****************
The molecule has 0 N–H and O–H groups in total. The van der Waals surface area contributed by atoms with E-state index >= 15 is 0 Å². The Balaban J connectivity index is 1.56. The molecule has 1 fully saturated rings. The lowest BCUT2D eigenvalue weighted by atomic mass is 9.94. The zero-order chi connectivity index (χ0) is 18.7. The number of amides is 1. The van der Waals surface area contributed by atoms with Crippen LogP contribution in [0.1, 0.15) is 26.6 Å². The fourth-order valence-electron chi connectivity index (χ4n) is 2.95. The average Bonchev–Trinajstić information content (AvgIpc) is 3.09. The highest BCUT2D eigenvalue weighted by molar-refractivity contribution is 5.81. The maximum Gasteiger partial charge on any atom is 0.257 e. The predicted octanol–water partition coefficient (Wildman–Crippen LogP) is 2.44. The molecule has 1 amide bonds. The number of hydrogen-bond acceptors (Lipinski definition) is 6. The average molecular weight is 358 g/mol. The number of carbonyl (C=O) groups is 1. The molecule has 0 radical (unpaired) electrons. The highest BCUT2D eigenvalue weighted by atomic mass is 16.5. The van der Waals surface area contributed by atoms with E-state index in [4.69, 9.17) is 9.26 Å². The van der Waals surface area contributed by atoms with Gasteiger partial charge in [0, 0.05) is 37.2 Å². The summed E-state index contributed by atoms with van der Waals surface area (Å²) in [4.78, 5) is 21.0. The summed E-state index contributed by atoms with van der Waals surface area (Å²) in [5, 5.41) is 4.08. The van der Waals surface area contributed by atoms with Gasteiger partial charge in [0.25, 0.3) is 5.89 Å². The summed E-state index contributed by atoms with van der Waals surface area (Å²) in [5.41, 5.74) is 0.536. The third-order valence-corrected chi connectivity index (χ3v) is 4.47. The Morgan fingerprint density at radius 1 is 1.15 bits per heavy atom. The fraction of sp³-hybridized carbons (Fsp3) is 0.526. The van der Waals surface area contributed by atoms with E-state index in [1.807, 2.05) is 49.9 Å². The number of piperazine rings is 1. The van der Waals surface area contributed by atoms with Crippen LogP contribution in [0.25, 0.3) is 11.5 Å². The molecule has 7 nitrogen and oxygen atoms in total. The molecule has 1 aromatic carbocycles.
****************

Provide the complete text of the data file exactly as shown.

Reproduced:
The molecule has 0 N–H and O–H groups in total. The van der Waals surface area contributed by atoms with E-state index >= 15 is 0 Å². The Balaban J connectivity index is 1.56. The molecule has 1 fully saturated rings. The lowest BCUT2D eigenvalue weighted by atomic mass is 9.94. The zero-order chi connectivity index (χ0) is 18.7. The number of amides is 1. The van der Waals surface area contributed by atoms with Crippen LogP contribution in [0.1, 0.15) is 26.6 Å². The fourth-order valence-electron chi connectivity index (χ4n) is 2.95. The average Bonchev–Trinajstić information content (AvgIpc) is 3.09. The highest BCUT2D eigenvalue weighted by molar-refractivity contribution is 5.81. The maximum Gasteiger partial charge on any atom is 0.257 e. The predicted octanol–water partition coefficient (Wildman–Crippen LogP) is 2.44. The molecule has 1 amide bonds. The number of hydrogen-bond acceptors (Lipinski definition) is 6. The average molecular weight is 358 g/mol. The number of carbonyl (C=O) groups is 1. The molecule has 0 radical (unpaired) electrons. The highest BCUT2D eigenvalue weighted by atomic mass is 16.5. The van der Waals surface area contributed by atoms with E-state index in [4.69, 9.17) is 9.26 Å². The van der Waals surface area contributed by atoms with Gasteiger partial charge in [0, 0.05) is 37.2 Å². The summed E-state index contributed by atoms with van der Waals surface area (Å²) in [4.78, 5) is 21.0. The summed E-state index contributed by atoms with van der Waals surface area (Å²) in [5, 5.41) is 4.08. The van der Waals surface area contributed by atoms with Gasteiger partial charge in [0.25, 0.3) is 5.89 Å². The summed E-state index contributed by atoms with van der Waals surface area (Å²) in [5.41, 5.74) is 0.536. The third-order valence-corrected chi connectivity index (χ3v) is 4.47. The Morgan fingerprint density at radius 1 is 1.15 bits per heavy atom. The fraction of sp³-hybridized carbons (Fsp3) is 0.526. The van der Waals surface area contributed by atoms with E-state index in [1.807, 2.05) is 49.9 Å². The number of piperazine rings is 1. The van der Waals surface area contributed by atoms with Crippen LogP contribution in [0.25, 0.3) is 11.5 Å². The molecule has 7 nitrogen and oxygen atoms in total. The molecule has 1 aromatic carbocycles.